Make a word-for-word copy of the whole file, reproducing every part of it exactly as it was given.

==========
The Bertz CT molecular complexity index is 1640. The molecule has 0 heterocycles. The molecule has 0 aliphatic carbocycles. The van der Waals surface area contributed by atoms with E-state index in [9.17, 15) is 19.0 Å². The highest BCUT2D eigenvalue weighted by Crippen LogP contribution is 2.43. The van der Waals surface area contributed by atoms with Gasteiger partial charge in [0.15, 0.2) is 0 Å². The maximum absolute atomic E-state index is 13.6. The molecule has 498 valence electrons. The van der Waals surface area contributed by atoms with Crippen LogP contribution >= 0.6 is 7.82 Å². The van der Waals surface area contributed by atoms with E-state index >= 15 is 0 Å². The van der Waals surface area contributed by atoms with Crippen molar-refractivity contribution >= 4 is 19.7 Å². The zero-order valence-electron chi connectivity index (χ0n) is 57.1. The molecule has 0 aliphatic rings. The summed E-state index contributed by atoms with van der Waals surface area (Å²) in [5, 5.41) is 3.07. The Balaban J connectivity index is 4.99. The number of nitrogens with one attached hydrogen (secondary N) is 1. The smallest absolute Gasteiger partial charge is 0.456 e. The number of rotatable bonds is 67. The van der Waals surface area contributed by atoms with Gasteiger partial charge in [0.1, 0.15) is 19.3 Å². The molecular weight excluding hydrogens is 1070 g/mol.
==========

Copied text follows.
The Bertz CT molecular complexity index is 1640. The molecule has 0 heterocycles. The molecule has 0 aliphatic carbocycles. The van der Waals surface area contributed by atoms with E-state index in [9.17, 15) is 19.0 Å². The highest BCUT2D eigenvalue weighted by Crippen LogP contribution is 2.43. The van der Waals surface area contributed by atoms with Gasteiger partial charge in [0.15, 0.2) is 0 Å². The maximum absolute atomic E-state index is 13.6. The molecule has 498 valence electrons. The van der Waals surface area contributed by atoms with Crippen LogP contribution >= 0.6 is 7.82 Å². The van der Waals surface area contributed by atoms with E-state index >= 15 is 0 Å². The van der Waals surface area contributed by atoms with Crippen molar-refractivity contribution >= 4 is 19.7 Å². The zero-order valence-electron chi connectivity index (χ0n) is 57.1. The molecule has 0 aliphatic rings. The summed E-state index contributed by atoms with van der Waals surface area (Å²) in [5, 5.41) is 3.07. The Balaban J connectivity index is 4.99. The number of nitrogens with one attached hydrogen (secondary N) is 1. The smallest absolute Gasteiger partial charge is 0.456 e. The number of rotatable bonds is 67. The van der Waals surface area contributed by atoms with Gasteiger partial charge in [0.1, 0.15) is 19.3 Å². The molecular weight excluding hydrogens is 1070 g/mol.